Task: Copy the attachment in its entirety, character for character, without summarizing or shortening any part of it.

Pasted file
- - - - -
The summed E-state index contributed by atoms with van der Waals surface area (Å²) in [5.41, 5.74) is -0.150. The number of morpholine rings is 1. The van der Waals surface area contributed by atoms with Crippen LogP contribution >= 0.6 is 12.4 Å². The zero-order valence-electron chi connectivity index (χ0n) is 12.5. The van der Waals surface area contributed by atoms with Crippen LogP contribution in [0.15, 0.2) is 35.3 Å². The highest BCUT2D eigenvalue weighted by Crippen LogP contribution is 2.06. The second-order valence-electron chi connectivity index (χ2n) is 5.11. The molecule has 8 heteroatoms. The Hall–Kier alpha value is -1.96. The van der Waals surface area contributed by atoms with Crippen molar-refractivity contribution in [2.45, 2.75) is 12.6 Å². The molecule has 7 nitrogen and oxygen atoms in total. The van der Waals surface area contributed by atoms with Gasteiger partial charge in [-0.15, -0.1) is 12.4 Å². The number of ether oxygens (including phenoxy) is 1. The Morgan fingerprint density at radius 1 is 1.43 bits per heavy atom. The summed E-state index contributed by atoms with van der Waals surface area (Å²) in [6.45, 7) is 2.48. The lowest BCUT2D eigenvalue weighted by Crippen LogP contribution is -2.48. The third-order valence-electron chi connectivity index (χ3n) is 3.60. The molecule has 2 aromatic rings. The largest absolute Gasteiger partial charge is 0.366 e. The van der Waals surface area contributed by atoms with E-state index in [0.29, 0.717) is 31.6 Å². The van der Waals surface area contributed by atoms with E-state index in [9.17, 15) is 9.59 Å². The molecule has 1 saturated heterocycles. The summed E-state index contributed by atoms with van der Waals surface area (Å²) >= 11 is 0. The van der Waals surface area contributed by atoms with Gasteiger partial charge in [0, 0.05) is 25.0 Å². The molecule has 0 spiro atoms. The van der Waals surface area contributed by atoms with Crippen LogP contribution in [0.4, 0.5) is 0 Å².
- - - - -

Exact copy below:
The summed E-state index contributed by atoms with van der Waals surface area (Å²) in [5.41, 5.74) is -0.150. The number of morpholine rings is 1. The van der Waals surface area contributed by atoms with Crippen LogP contribution >= 0.6 is 12.4 Å². The zero-order valence-electron chi connectivity index (χ0n) is 12.5. The van der Waals surface area contributed by atoms with Crippen LogP contribution in [0.15, 0.2) is 35.3 Å². The highest BCUT2D eigenvalue weighted by Crippen LogP contribution is 2.06. The second-order valence-electron chi connectivity index (χ2n) is 5.11. The molecule has 8 heteroatoms. The Hall–Kier alpha value is -1.96. The van der Waals surface area contributed by atoms with Crippen molar-refractivity contribution in [2.45, 2.75) is 12.6 Å². The molecule has 7 nitrogen and oxygen atoms in total. The van der Waals surface area contributed by atoms with Gasteiger partial charge in [-0.15, -0.1) is 12.4 Å². The number of ether oxygens (including phenoxy) is 1. The Morgan fingerprint density at radius 1 is 1.43 bits per heavy atom. The summed E-state index contributed by atoms with van der Waals surface area (Å²) in [6.45, 7) is 2.48. The lowest BCUT2D eigenvalue weighted by Crippen LogP contribution is -2.48. The third-order valence-electron chi connectivity index (χ3n) is 3.60. The molecule has 2 aromatic rings. The largest absolute Gasteiger partial charge is 0.366 e. The van der Waals surface area contributed by atoms with E-state index in [0.29, 0.717) is 31.6 Å². The van der Waals surface area contributed by atoms with E-state index in [9.17, 15) is 9.59 Å². The molecule has 1 saturated heterocycles. The summed E-state index contributed by atoms with van der Waals surface area (Å²) >= 11 is 0. The van der Waals surface area contributed by atoms with Gasteiger partial charge in [0, 0.05) is 25.0 Å². The molecule has 0 spiro atoms. The van der Waals surface area contributed by atoms with Crippen LogP contribution in [0.4, 0.5) is 0 Å².